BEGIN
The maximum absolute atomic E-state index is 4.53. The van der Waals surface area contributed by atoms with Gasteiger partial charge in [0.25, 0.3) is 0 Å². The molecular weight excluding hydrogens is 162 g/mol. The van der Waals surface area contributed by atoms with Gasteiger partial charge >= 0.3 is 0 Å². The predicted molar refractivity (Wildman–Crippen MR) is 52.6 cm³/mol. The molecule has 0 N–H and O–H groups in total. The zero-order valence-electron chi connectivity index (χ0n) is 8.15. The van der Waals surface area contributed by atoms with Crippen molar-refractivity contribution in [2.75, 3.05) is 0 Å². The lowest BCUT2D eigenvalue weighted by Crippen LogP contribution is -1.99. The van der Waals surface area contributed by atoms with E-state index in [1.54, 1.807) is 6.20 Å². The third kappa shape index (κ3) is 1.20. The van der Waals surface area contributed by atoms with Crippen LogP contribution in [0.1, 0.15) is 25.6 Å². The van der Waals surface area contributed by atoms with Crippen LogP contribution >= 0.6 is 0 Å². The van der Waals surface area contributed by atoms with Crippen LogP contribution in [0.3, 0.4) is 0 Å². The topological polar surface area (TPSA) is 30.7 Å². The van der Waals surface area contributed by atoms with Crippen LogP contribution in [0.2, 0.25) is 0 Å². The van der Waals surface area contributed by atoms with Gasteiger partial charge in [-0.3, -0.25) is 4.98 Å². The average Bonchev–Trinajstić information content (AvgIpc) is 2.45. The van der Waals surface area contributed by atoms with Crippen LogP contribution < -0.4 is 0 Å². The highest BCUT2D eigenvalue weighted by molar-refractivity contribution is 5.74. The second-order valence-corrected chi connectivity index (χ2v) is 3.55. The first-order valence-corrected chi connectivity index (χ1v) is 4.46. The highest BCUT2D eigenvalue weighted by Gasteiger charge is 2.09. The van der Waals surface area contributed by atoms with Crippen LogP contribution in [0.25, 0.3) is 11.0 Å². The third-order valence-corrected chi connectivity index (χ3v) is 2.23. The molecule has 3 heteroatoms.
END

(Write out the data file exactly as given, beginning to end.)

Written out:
The maximum absolute atomic E-state index is 4.53. The van der Waals surface area contributed by atoms with Gasteiger partial charge in [0.25, 0.3) is 0 Å². The molecular weight excluding hydrogens is 162 g/mol. The van der Waals surface area contributed by atoms with Gasteiger partial charge >= 0.3 is 0 Å². The predicted molar refractivity (Wildman–Crippen MR) is 52.6 cm³/mol. The molecule has 0 N–H and O–H groups in total. The zero-order valence-electron chi connectivity index (χ0n) is 8.15. The van der Waals surface area contributed by atoms with Crippen molar-refractivity contribution in [2.75, 3.05) is 0 Å². The lowest BCUT2D eigenvalue weighted by Crippen LogP contribution is -1.99. The van der Waals surface area contributed by atoms with E-state index in [1.54, 1.807) is 6.20 Å². The third kappa shape index (κ3) is 1.20. The van der Waals surface area contributed by atoms with Crippen LogP contribution in [0.1, 0.15) is 25.6 Å². The van der Waals surface area contributed by atoms with Crippen LogP contribution >= 0.6 is 0 Å². The van der Waals surface area contributed by atoms with Crippen LogP contribution in [0.3, 0.4) is 0 Å². The topological polar surface area (TPSA) is 30.7 Å². The van der Waals surface area contributed by atoms with Crippen LogP contribution in [0.2, 0.25) is 0 Å². The van der Waals surface area contributed by atoms with Gasteiger partial charge in [-0.3, -0.25) is 4.98 Å². The average Bonchev–Trinajstić information content (AvgIpc) is 2.45. The van der Waals surface area contributed by atoms with Crippen LogP contribution < -0.4 is 0 Å². The highest BCUT2D eigenvalue weighted by molar-refractivity contribution is 5.74. The second-order valence-corrected chi connectivity index (χ2v) is 3.55. The first-order valence-corrected chi connectivity index (χ1v) is 4.46. The highest BCUT2D eigenvalue weighted by Gasteiger charge is 2.09. The van der Waals surface area contributed by atoms with Crippen LogP contribution in [0.25, 0.3) is 11.0 Å². The third-order valence-corrected chi connectivity index (χ3v) is 2.23. The molecule has 3 heteroatoms.